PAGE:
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IF government advertisements are to be believed, we have never had it so good. Burgeoning forex reserves of over $110 billion, an annual GDP growth exceeding eight per cent, a booming IT sector, rising consumer demand, tax cuts and cheaper loans for housing and cars – suddenly India is shining. Even better, we not only seem to be moving towards a ‘normalisations’ of relations with our western neighbour, even the Indian cricket team has performed spectacularly in Pakistan, registering the first ever series win in both the tests the limited overs contest, in the process bagging both the game and hearts.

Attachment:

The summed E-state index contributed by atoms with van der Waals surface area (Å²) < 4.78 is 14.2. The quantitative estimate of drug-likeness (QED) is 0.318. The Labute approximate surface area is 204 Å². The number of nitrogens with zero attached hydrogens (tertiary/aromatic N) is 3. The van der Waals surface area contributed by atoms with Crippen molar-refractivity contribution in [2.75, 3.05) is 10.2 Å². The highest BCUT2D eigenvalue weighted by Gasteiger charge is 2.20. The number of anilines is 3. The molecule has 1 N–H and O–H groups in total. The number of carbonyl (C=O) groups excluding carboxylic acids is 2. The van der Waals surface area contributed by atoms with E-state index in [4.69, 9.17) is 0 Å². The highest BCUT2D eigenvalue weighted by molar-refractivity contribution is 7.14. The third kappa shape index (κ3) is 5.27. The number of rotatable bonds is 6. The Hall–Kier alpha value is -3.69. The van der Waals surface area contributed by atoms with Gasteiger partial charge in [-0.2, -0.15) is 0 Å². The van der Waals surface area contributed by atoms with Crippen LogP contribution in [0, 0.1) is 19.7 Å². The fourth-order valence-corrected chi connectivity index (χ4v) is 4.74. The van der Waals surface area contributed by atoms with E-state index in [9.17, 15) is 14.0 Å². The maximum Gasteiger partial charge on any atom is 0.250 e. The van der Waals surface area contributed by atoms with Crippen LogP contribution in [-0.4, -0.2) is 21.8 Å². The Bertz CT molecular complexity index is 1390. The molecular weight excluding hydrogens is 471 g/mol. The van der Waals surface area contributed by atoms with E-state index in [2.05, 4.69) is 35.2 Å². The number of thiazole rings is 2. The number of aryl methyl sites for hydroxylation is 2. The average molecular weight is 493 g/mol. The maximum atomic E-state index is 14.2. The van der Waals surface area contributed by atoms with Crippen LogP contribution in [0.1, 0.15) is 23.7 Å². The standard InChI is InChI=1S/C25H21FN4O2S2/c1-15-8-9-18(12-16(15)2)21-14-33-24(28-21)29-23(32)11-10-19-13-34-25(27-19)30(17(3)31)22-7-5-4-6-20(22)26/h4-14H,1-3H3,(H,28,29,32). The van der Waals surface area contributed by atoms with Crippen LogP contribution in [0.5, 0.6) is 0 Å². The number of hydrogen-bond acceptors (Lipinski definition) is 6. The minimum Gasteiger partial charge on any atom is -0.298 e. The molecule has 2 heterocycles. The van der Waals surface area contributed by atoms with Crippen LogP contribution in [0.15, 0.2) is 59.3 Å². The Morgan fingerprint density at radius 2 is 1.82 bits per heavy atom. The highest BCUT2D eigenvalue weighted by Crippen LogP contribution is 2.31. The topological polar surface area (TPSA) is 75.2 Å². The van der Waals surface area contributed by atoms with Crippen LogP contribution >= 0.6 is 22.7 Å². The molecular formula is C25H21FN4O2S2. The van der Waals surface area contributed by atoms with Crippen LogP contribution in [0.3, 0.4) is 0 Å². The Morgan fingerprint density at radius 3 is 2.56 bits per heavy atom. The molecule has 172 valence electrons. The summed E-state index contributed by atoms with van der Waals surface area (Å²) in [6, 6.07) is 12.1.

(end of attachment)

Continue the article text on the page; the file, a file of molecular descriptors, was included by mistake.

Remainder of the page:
Contrast this with the situation and the national mood a few years back, in fact the first half of Prime Minister Vajpayee’s third term in office. Barely had we recovered from the Kargil fiasco when Gujarat experienced two disasters – the ‘natural’ earthquake devastating large parts of Kutch and Saurashtra and the ‘man-made’ pogrom consuming nearly 2000 members of the minority community. War with Pakistan seemed imminent, the social fabric appeared close to rupture and drought stalked large parts of the country. The NDA regime could do nothing right with many cabinet ministers trapped in scams and allegations of corruption. And the PM, for many the cementing force of the coalition, was keeping indifferent health.